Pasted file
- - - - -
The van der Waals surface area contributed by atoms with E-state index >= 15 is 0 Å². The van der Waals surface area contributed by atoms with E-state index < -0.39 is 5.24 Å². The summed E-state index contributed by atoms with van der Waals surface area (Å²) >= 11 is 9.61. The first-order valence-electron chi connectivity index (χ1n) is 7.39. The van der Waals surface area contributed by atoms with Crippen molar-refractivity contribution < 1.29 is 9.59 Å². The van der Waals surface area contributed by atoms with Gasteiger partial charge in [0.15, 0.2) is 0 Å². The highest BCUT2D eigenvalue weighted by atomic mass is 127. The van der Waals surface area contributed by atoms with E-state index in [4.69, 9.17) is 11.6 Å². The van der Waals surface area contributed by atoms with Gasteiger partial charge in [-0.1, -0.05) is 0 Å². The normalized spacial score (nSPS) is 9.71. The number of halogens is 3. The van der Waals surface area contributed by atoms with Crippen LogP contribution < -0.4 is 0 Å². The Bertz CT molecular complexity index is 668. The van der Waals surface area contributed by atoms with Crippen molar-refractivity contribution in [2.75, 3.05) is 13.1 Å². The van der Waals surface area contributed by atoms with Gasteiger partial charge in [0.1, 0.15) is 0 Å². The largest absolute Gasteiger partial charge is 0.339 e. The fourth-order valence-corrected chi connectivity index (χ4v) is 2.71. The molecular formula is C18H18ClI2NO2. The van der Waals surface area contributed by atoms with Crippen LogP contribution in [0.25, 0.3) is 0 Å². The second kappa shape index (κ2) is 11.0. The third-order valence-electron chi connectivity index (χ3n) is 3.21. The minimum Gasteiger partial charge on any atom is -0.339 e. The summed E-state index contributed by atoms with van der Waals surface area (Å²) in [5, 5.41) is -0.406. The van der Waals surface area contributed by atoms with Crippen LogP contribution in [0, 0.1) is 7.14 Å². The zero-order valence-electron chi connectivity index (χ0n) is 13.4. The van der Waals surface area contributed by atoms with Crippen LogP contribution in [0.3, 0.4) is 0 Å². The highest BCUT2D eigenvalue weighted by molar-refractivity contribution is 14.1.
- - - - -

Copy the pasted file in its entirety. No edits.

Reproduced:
The van der Waals surface area contributed by atoms with E-state index >= 15 is 0 Å². The van der Waals surface area contributed by atoms with E-state index < -0.39 is 5.24 Å². The summed E-state index contributed by atoms with van der Waals surface area (Å²) >= 11 is 9.61. The first-order valence-electron chi connectivity index (χ1n) is 7.39. The van der Waals surface area contributed by atoms with Crippen molar-refractivity contribution < 1.29 is 9.59 Å². The van der Waals surface area contributed by atoms with Gasteiger partial charge in [0.15, 0.2) is 0 Å². The highest BCUT2D eigenvalue weighted by atomic mass is 127. The van der Waals surface area contributed by atoms with E-state index in [4.69, 9.17) is 11.6 Å². The van der Waals surface area contributed by atoms with Gasteiger partial charge in [-0.1, -0.05) is 0 Å². The normalized spacial score (nSPS) is 9.71. The number of halogens is 3. The van der Waals surface area contributed by atoms with Crippen LogP contribution < -0.4 is 0 Å². The Bertz CT molecular complexity index is 668. The van der Waals surface area contributed by atoms with Crippen molar-refractivity contribution in [2.75, 3.05) is 13.1 Å². The van der Waals surface area contributed by atoms with Gasteiger partial charge in [0.1, 0.15) is 0 Å². The largest absolute Gasteiger partial charge is 0.339 e. The fourth-order valence-corrected chi connectivity index (χ4v) is 2.71. The molecular formula is C18H18ClI2NO2. The van der Waals surface area contributed by atoms with Crippen LogP contribution in [0.25, 0.3) is 0 Å². The second kappa shape index (κ2) is 11.0. The third-order valence-electron chi connectivity index (χ3n) is 3.21. The minimum Gasteiger partial charge on any atom is -0.339 e. The summed E-state index contributed by atoms with van der Waals surface area (Å²) in [5, 5.41) is -0.406. The van der Waals surface area contributed by atoms with Crippen LogP contribution in [0, 0.1) is 7.14 Å². The zero-order valence-electron chi connectivity index (χ0n) is 13.4. The van der Waals surface area contributed by atoms with Crippen LogP contribution in [0.3, 0.4) is 0 Å². The highest BCUT2D eigenvalue weighted by molar-refractivity contribution is 14.1.